property NSFontDescriptorClassSansSerif : a reference to -2.147483648E+9

What does that numbers mean?

And another question regarding the language/script thing. I have an old script which did work in ASS but doesn’t with ASobjC (and it’s pretty slow).

property fbTypeFaceList : {}
property fbTypeFaceInfoList : {}
property fbTypeFamilyList : {}

tell application "Font Book"
	set my fbTypeFaceList to every typeface
	
	set fbTypeFaceInfoList to {}
	set fbTypeFamilyList to {}
	
	set f to 0
	repeat with fbTypeFace in my fbTypeFaceList
		set f to f + 1
		set fbFaceProp to (properties of fbTypeFace) as record
		(*
		if f = 1 then
			log fbFaceProp
		end if
		*)
		set fontInfo to (fbFaceProp's typeface additional info) as record
		set fbTypeFamily to (fontInfo's FBFaceFamilyName)
		if fbTypeFamily is not in fbTypeFamilyList then
			set end of fbTypeFamilyList to fbTypeFamily
			set fontScripts to (fontInfo's FBFaceScripts)
			set fontLangs to (fontInfo's FBFaceLanguages)
			set end of my fbTypeFaceInfoList to {fontFamily:fbTypeFamily, fontScriptList:fontScripts, fontLangList:fontLangs}
		end if
	end repeat
	quit
end tell
return fbTypeFaceInfoList

Is there an option to do something like this with a similar approach?


(Shane Stanley) #8

Me too. Thank Google and, in this case, stackoverflow. The key to most of these things is finding some Objective-C code that does what you want. Then it’s just a matter of translating it — not always easy, but that’s something you can always ask here about.

The values are enums — they’re just labels that normally get changed to numbers when Objective-C code is compiled. In AppleScriptObjC, they’re normally interpreted at run-time, on the basis of frameworks’ .bridgesupport files.

Apple have changed the names of quite a few in recent times, which doesn’t matter in a compiled situation. But that’s problematic for run-time evaluation, because an enum name you use now might not exist on the Mac your script is running under.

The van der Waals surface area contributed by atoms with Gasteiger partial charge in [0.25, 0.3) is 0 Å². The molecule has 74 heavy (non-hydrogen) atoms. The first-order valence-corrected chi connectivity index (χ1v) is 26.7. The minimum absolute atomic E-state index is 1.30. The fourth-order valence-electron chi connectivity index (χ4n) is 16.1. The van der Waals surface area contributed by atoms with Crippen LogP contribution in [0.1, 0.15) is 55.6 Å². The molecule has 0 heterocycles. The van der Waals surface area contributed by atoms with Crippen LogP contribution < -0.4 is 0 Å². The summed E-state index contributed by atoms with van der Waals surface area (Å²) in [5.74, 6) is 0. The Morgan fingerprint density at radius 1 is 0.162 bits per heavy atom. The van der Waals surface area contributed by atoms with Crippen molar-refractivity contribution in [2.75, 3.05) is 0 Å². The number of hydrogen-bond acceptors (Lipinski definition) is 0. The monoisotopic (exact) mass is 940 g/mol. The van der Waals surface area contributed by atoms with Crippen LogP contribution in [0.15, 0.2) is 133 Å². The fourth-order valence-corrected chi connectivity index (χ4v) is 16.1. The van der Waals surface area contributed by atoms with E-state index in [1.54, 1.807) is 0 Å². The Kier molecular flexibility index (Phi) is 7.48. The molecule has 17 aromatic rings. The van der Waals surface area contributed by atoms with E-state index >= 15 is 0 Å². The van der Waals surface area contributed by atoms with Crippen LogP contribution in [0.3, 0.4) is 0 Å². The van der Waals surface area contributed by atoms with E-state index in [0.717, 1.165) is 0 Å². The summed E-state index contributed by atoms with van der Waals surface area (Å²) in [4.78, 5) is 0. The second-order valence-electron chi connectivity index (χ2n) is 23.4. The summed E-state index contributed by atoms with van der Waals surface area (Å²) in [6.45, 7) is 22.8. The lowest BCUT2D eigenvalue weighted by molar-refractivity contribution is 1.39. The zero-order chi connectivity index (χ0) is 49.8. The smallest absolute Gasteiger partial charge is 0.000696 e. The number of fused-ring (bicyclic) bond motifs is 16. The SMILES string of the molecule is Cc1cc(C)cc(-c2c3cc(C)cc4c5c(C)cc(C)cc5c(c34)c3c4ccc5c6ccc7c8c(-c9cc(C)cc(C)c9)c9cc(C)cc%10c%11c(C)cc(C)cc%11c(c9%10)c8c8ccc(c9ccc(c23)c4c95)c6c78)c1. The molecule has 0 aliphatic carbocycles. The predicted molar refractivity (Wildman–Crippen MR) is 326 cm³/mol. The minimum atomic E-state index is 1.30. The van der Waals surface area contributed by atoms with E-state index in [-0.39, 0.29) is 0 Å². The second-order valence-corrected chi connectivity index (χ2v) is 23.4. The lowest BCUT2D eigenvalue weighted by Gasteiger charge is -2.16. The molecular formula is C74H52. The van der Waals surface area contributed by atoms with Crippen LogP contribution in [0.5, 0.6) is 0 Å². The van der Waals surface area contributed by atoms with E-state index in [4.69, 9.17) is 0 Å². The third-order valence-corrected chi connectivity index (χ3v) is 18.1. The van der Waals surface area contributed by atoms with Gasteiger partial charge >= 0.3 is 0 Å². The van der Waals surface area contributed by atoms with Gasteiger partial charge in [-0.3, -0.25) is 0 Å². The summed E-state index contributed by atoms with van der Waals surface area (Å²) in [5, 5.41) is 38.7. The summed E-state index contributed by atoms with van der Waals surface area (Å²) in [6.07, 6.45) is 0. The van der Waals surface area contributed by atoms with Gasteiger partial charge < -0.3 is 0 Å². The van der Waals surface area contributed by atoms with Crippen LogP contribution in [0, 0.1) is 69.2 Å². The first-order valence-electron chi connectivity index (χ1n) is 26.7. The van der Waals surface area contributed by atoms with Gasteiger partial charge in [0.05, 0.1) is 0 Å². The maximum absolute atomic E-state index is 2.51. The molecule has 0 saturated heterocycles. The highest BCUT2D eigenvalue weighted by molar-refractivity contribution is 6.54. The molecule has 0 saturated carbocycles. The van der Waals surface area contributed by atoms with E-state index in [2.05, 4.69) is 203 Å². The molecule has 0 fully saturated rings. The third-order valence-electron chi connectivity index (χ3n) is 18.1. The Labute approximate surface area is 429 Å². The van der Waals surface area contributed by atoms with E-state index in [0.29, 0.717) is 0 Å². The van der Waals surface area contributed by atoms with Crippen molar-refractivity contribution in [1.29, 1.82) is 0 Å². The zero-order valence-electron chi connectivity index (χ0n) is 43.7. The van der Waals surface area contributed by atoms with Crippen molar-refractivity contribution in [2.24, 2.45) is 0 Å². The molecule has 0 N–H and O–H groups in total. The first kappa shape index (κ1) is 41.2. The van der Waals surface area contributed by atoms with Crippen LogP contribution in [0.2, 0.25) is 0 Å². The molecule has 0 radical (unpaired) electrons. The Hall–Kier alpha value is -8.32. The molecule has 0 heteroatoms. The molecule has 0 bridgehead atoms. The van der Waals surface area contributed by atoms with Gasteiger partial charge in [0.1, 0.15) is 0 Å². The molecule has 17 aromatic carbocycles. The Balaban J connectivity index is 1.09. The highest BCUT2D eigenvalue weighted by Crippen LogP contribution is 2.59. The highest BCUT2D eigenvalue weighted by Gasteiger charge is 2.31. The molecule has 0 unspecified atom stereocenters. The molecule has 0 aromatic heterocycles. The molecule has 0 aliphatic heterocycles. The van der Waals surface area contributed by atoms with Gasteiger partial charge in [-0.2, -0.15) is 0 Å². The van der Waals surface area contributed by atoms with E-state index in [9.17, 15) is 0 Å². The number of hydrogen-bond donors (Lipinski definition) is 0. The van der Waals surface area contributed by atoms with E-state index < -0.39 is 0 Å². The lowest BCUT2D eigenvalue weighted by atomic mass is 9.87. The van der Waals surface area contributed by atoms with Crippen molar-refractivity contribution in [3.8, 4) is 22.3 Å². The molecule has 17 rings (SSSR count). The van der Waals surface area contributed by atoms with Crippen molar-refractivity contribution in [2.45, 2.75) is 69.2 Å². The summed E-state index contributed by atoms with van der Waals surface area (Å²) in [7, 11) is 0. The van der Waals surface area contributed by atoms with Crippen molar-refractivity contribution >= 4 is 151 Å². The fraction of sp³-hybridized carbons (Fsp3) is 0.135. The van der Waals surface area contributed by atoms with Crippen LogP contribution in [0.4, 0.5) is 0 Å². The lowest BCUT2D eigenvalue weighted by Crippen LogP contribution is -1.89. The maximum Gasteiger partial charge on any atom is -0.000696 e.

Script Debugger’s code-completion uses the values in the .bridgesupport files (going back multiple versions of the OS), and provides the sort of property you see above. The a reference to is just a way to hint at what’s going on.

When done this way, there’s no need for AppleScript to look up the values at run-time. This can also have other advantages, but the main aim is to increase backwards compatibility.

Probably. Google is your friend.


(Andreas Kiel) #9

Shane

A delayed “Big Thank You” for the detailed explanation and all the help.

While I somehow understand now the enums approach (or somehow the reason for them) I still have no idea how to work with them.
For example: [ NSFontDescriptorClassOrnamentals ]
How do I get the enum?


(Shane Stanley) #10

Normally you just use Script Debugger’s code-completion. You will need to add suitable use statements, which are ignored in Xcode projects.

But in this case there’s a 64-bit bug in Apple’s .bridgesupport file, so it’s wrongly using a negative value. The correct value in this case should be 2415919104. I’ll log a bug on this so Script Debugger overrides the value in a future release.